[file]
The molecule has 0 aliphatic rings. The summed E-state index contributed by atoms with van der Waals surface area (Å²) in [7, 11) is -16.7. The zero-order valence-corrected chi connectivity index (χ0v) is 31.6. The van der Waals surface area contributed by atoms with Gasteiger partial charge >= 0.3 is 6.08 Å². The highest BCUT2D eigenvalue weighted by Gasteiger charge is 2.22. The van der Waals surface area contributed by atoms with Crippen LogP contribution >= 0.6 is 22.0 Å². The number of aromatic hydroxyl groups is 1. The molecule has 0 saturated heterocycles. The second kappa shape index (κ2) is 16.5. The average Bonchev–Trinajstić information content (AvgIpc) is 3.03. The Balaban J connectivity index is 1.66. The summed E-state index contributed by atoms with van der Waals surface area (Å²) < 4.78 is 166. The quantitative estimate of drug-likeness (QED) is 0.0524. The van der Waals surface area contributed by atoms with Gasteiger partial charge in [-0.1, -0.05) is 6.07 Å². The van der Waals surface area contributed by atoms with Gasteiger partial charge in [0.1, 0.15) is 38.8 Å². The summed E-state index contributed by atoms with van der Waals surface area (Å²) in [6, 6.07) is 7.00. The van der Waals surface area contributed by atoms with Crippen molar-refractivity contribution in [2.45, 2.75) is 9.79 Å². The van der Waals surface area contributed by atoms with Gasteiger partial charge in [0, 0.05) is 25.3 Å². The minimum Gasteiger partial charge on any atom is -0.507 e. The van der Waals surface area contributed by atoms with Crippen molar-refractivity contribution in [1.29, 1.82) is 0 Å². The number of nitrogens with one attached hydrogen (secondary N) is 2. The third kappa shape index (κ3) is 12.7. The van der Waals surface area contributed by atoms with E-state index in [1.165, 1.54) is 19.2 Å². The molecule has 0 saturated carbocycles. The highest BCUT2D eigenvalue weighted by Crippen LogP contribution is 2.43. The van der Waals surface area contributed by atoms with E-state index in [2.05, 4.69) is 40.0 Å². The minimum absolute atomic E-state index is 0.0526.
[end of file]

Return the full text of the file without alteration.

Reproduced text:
The molecule has 0 aliphatic rings. The summed E-state index contributed by atoms with van der Waals surface area (Å²) in [7, 11) is -16.7. The zero-order valence-corrected chi connectivity index (χ0v) is 31.6. The van der Waals surface area contributed by atoms with Gasteiger partial charge >= 0.3 is 6.08 Å². The highest BCUT2D eigenvalue weighted by Gasteiger charge is 2.22. The van der Waals surface area contributed by atoms with Crippen LogP contribution >= 0.6 is 22.0 Å². The number of aromatic hydroxyl groups is 1. The molecule has 0 saturated heterocycles. The second kappa shape index (κ2) is 16.5. The average Bonchev–Trinajstić information content (AvgIpc) is 3.03. The Balaban J connectivity index is 1.66. The summed E-state index contributed by atoms with van der Waals surface area (Å²) < 4.78 is 166. The quantitative estimate of drug-likeness (QED) is 0.0524. The van der Waals surface area contributed by atoms with Gasteiger partial charge in [-0.1, -0.05) is 6.07 Å². The van der Waals surface area contributed by atoms with Gasteiger partial charge in [0.1, 0.15) is 38.8 Å². The summed E-state index contributed by atoms with van der Waals surface area (Å²) in [6, 6.07) is 7.00. The van der Waals surface area contributed by atoms with Crippen molar-refractivity contribution in [2.45, 2.75) is 9.79 Å². The van der Waals surface area contributed by atoms with Gasteiger partial charge in [0, 0.05) is 25.3 Å². The minimum Gasteiger partial charge on any atom is -0.507 e. The van der Waals surface area contributed by atoms with Crippen molar-refractivity contribution in [1.29, 1.82) is 0 Å². The number of nitrogens with one attached hydrogen (secondary N) is 2. The third kappa shape index (κ3) is 12.7. The van der Waals surface area contributed by atoms with E-state index in [1.165, 1.54) is 19.2 Å². The molecule has 0 saturated carbocycles. The highest BCUT2D eigenvalue weighted by Crippen LogP contribution is 2.43. The van der Waals surface area contributed by atoms with E-state index in [2.05, 4.69) is 40.0 Å². The minimum absolute atomic E-state index is 0.0526.